UCL Discovery
UCL home » Library Services » Electronic resources » UCL Discovery

Comparing pregnancy outcomes in patients with criteria and non-criteria autoimmune disease: A systematic review

Munoz, CM; Ahmed, K; Thomas, M; Cohen, H; Alijotas-Reig, J; Giles, I; (2021) Comparing pregnancy outcomes in patients with criteria and non-criteria autoimmune disease: A systematic review. Lupus 10.1177/09612033211061850. (In press). Green open access

[thumbnail of Accepted manuscript]
Preview
Text (Accepted manuscript)
Giles_Pregnancy outcomes in patients with non-criteria AD.pdf - Accepted Version

Download (321kB) | Preview
[thumbnail of Tables 1 and 2]
Preview
Text (Tables 1 and 2)
Giles_Tables 1 and 2.pdf - Accepted Version

Download (784kB) | Preview
[thumbnail of Table 3]
Preview
Image (Table 3)
Table 3.PNG - Accepted Version

Download (330kB) | Preview
[thumbnail of Table 4]
Preview
Image (Table 4)
Table 4.PNG - Accepted Version

Download (171kB) | Preview
[thumbnail of Figure]
Preview
Text (Figure)
Giles_Figure and box IG.pdf - Accepted Version

Download (122kB) | Preview

Abstract

Background: Not all patients fulfil criteria for specific autoimmune rheumatic diseases (ARDs) and are then defined as having non-criteria (nc)ARD. It is uncertain whether well-recognised associations with adverse pregnancy outcomes in patients with criteria ARD also exist in patients with ncARD or undifferentiated connective tissue disease (UCTD). Therefore, we undertook a systematic review of the prevalence of adverse pregnancy outcomes in various ncARD and UCTD compared with criteria ARD to identify whether there are increased risks and to examine for any benefits of treatment. // Methods: This study was conducted in accordance with the guidance of the Preferred Reporting Items for Systematic Reviews and Meta-Analyses (PRISMA) standard. A systematic literature review was performed using online databases including Medline and PubMed from inception to the beginning of April 2021 using appropriate keywords for various ARD and pregnancy outcomes. // Results: After screening 665 articles, 36 articles were chosen for full text review and 15 selected for final analysis. There were eight studies of nc antiphospholipid syndrome (APS) of more than 7000 pregnancies and seven studies of UCTD of more than 1000 pregnancies. No studies of any other ncARD in pregnancy were identified. We found that patients with either ncAPS or UCTD seem to have an increased burden of poor pregnancy outcomes compared with the general population. Despite the heterogeneity and poor quality of the studies, we also noted that ncAPS and criteria APS patients may have similar rates of obstetric complications with standard and/or non-standard APS treatment regimens. // Conclusion: Our findings of increased risks of poor pregnancy outcomes in patients with ncAPS or UCTD will be helpful for pre-pregnancy counselling and management of these patients in pregnancy and support their referral to specialist obstetric-rheumatology and obstetric-haematology clinics.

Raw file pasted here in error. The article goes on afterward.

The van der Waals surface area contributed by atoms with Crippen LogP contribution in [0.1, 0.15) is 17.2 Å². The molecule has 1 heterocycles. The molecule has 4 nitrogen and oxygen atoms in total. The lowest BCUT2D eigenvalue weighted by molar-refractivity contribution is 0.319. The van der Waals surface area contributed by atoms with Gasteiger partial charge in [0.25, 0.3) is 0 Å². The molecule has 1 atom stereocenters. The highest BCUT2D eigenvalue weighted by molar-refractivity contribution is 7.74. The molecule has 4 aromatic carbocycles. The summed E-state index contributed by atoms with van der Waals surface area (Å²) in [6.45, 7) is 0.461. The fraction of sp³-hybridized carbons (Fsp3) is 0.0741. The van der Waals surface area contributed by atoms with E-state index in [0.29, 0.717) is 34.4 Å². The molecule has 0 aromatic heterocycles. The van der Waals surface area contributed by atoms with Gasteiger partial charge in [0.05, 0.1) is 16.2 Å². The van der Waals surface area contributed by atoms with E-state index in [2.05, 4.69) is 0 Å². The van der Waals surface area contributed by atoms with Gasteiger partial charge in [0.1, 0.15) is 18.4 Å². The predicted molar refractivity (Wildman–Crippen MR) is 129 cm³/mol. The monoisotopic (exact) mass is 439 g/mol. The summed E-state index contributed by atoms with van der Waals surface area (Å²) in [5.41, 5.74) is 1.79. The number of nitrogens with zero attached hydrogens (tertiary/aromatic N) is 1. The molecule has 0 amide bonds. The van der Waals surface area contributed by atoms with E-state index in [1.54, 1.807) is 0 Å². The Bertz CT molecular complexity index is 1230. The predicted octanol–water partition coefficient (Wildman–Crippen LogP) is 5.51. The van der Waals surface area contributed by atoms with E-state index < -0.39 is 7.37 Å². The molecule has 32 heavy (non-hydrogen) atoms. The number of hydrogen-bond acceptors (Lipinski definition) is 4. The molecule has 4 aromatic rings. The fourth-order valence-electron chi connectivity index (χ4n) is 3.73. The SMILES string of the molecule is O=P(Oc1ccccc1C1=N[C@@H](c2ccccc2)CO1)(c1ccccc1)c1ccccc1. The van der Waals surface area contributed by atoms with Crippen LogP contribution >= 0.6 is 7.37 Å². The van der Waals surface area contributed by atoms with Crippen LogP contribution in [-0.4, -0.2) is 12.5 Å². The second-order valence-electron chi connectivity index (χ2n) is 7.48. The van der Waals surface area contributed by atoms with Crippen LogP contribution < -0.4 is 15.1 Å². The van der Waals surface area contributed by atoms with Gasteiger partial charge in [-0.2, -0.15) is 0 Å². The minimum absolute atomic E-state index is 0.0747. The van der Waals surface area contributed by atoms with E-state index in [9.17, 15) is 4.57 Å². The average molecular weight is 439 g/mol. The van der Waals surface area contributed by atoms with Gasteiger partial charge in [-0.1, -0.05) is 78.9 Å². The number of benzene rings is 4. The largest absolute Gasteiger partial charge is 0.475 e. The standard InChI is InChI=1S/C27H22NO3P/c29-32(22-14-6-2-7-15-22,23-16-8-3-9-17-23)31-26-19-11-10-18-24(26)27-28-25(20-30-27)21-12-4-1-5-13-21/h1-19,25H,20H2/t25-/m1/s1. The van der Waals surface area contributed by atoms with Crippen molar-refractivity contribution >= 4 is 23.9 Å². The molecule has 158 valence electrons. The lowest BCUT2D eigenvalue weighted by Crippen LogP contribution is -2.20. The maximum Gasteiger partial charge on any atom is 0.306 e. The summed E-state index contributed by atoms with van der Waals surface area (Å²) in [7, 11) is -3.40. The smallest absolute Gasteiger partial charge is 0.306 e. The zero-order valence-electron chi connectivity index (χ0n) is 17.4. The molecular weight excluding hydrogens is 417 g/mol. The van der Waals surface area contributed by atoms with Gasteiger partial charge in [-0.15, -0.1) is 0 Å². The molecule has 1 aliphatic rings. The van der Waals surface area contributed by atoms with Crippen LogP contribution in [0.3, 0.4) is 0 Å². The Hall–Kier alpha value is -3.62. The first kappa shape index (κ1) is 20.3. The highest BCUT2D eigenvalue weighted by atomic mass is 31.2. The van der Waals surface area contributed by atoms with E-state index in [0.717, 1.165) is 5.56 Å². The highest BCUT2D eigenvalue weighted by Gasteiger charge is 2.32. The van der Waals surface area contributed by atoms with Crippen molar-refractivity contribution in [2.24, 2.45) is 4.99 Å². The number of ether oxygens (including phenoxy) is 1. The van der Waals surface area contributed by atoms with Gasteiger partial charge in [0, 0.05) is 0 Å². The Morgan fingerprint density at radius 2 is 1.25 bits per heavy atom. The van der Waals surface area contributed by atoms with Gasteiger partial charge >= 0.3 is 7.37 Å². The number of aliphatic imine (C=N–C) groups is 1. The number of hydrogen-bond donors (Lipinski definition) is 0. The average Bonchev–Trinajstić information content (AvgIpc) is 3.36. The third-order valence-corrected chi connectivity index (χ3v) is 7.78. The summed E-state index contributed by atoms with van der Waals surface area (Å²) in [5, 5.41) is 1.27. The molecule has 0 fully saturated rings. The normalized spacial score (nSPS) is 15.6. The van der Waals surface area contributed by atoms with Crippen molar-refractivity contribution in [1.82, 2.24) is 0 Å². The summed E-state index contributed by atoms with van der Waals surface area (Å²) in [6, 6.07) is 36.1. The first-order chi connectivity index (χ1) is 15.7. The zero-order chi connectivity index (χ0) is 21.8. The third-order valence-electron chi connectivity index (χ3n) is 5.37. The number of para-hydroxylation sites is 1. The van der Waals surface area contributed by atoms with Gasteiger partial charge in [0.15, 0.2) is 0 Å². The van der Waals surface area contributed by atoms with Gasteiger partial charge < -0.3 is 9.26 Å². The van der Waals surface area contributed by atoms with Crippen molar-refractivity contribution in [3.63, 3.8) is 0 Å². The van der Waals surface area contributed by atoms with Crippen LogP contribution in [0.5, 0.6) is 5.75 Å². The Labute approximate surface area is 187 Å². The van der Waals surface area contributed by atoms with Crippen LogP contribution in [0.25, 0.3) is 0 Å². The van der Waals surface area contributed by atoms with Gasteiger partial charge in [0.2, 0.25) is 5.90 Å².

Type: Article
Title: Comparing pregnancy outcomes in patients with criteria and non-criteria autoimmune disease: A systematic review
Open access status: An open access version is available from UCL Discovery
DOI: 10.1177/09612033211061850
Publisher version: https://doi.org/10.1177/09612033211061850
Language: English
Additional information: This version is the author accepted manuscript. For information on re-use, please refer to the publisher's terms and conditions.
UCL classification: UCL
UCL > Provost and Vice Provost Offices > School of Life and Medical Sciences
UCL > Provost and Vice Provost Offices > School of Life and Medical Sciences > Faculty of Medical Sciences
UCL > Provost and Vice Provost Offices > School of Life and Medical Sciences > Faculty of Medical Sciences > Cancer Institute
UCL > Provost and Vice Provost Offices > School of Life and Medical Sciences > Faculty of Medical Sciences > Cancer Institute > Research Department of Haematology
UCL > Provost and Vice Provost Offices > School of Life and Medical Sciences > Faculty of Medical Sciences > Div of Medicine
UCL > Provost and Vice Provost Offices > School of Life and Medical Sciences > Faculty of Medical Sciences > Div of Medicine > Inflammation
URI: https://discovery.ucl.ac.uk/id/eprint/10140946
Downloads since deposit
176Downloads
Download activity - last month
Download activity - last 12 months
Downloads by country - last 12 months

Archive Staff Only

View Item View Item